“Manchester is Oppressive”

In September 1962 an unmarried woman received this colourful postcard of Piccadilly Gardens in Manchester from a male friend.

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The message on the reverse of the card read:

Dear Jen,

Here I am in the middle of the Derbyshire Moors, very flat and featureless on top but deep, steep sided valleys are fairly impressive. I came out here for a breath of fresh air, Manchester is oppressive; the top of the moor really is unbelievably flat, and certainly doesn’t reward the climb.

Love Derrick.

Passages from “Passages in…”

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Passages in the Life of a Radical (London, 1859) provides an invaluable record of an increasing sense of class consciousness and unity of purpose among large sections of the artisan and labouring classes in Britain during a very specific time frame (1816-21). The author Samuel Bamford (1788-1872) describes an era of growing political unrest in which he was directly involved as a working man, activist and reformist radical. In a brief introduction to the account, Bamford acknowledged his interest:

‘The writer was a partaker in most of the scenes he will describe. They are vividly impressed on his memory; some of them are also interwoven with the feelings of his heart.’

In other words, Passages in… was not written to provide an objective chronicle of events. Parts of the text are didactic or polemical in tone and content. At one point, Bamford launches an impassioned appeal for a more egalitarian society (‘cheap food for the hungry, – cheap clothing for the naked…cheap rents for the farmer, – cheap education for everyone…’).

Passages in the Life of a Radical, p.419
Passages in the Life of a Radical, p.419

Elsewhere, Bamford provides an overview of the unrest that was spreading across Britain’s industrial towns and cities. The factors causing this were unemployment, the high price of basic foodstuffs and the limits of the franchise: at this time very few people had the right to vote and power remained in the hands of a privileged and wealthy elite.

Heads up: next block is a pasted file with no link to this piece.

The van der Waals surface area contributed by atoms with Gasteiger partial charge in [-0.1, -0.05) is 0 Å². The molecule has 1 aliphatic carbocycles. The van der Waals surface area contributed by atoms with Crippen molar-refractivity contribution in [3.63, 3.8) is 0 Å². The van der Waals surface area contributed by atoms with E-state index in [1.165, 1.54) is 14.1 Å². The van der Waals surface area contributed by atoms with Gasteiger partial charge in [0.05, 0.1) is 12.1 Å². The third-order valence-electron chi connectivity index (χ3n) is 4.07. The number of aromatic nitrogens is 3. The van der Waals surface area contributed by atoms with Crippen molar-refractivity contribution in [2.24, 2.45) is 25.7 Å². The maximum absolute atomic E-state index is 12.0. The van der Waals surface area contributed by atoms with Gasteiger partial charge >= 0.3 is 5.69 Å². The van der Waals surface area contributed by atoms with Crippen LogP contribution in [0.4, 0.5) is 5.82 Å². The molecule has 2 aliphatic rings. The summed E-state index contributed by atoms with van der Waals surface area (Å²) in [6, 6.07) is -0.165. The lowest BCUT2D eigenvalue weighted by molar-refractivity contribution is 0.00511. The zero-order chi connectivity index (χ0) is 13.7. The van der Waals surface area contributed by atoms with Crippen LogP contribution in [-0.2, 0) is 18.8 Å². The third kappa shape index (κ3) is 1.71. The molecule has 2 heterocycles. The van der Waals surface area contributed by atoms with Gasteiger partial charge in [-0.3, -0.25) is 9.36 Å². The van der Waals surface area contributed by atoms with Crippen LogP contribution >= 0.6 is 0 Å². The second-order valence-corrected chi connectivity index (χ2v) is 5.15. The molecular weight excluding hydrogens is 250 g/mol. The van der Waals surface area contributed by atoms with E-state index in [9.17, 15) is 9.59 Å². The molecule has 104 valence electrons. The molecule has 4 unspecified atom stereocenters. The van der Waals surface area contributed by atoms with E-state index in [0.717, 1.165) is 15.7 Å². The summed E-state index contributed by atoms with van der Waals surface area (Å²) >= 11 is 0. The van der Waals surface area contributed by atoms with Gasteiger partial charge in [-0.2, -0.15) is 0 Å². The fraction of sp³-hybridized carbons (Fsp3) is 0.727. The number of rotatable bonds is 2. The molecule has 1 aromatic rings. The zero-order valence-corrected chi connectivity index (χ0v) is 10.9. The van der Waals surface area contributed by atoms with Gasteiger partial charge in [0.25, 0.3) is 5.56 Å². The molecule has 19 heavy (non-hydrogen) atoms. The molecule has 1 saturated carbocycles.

Passages in the Life of a Radical, p.6
Passages in the Life of a Radical, p.6

Bamford also allows us behind-the-scenes access into the everyday or routine life of a political activist. His descriptive passages make it possible to ‘know’ – in the absence of visual records – what it was like to attend a typical meeting of working men indoors in early-nineteenth-century London: ‘many would be speaking at once, and the hum and confusion would be such as gave an idea of there being more talkers than listeners.’

Passages in the Life of a Radical, p.20
Passages in the Life of a Radical, p.20

But Passages in the Life of a Radical is perhaps best-known today for the eyewitness testimony it provides of the Peterloo Massacre, which took place on 16 August 1819. Bamford was among the estimated 60,000 men and women who assembled on St Peter’s Fields in Manchester to demonstrate peacefully for Parliamentary Reform and a repeal of the Corn Laws. Many of those present had attended to hear the popular radical orator Henry Hunt (1773-1835) but whilst Hunt was speaking from the platform – and acting on the orders of local magistrates who had become anxious when they realised the size of the crowd – mounted yeomanry moved in to arrest him. A sea of people closed ranks around the platform in an attempt to block the arrest; the yeomanry panicked and charged the crowd. As Bamford explains:

‘The cavalry were in confusion: they evidently could not, with all the weight of man and horse, penetrate that compact mass of human beings; and their sabres were plied to hew away through naked held-up hands, and defenceless heads; and then chopped limbs, and wound-gaping skulls were seen; and groans and cries were mingled with the din of that horrid confusion.’

Within a few short moments of panic and mayhem (‘in ten minutes from the commencement of the havoc, the field was an open and almost deserted space.’) fifteen people were killed and more than 400 wounded. Roughly a quarter of those wounded were women.

Some ten days later, Bamford was arrested and charged with a breach of the law relating to the gathering at St Peter’s Fields. He was sentenced to twelve months in prison. His account of the trial includes some brief explanation about the social and political conditions informing the original peaceful protest as well as witness testimony of events on the day: ’She likened her house to an hospital after a military slaughter.’

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Passages in the Life of a Radical, p.344

You can find out about the Peterloo Massacre and the campaign to recognise the sacrifice of the pioneer campaigners for justice, equality and voting reform here.  To read more about Samuel Bamford, click here.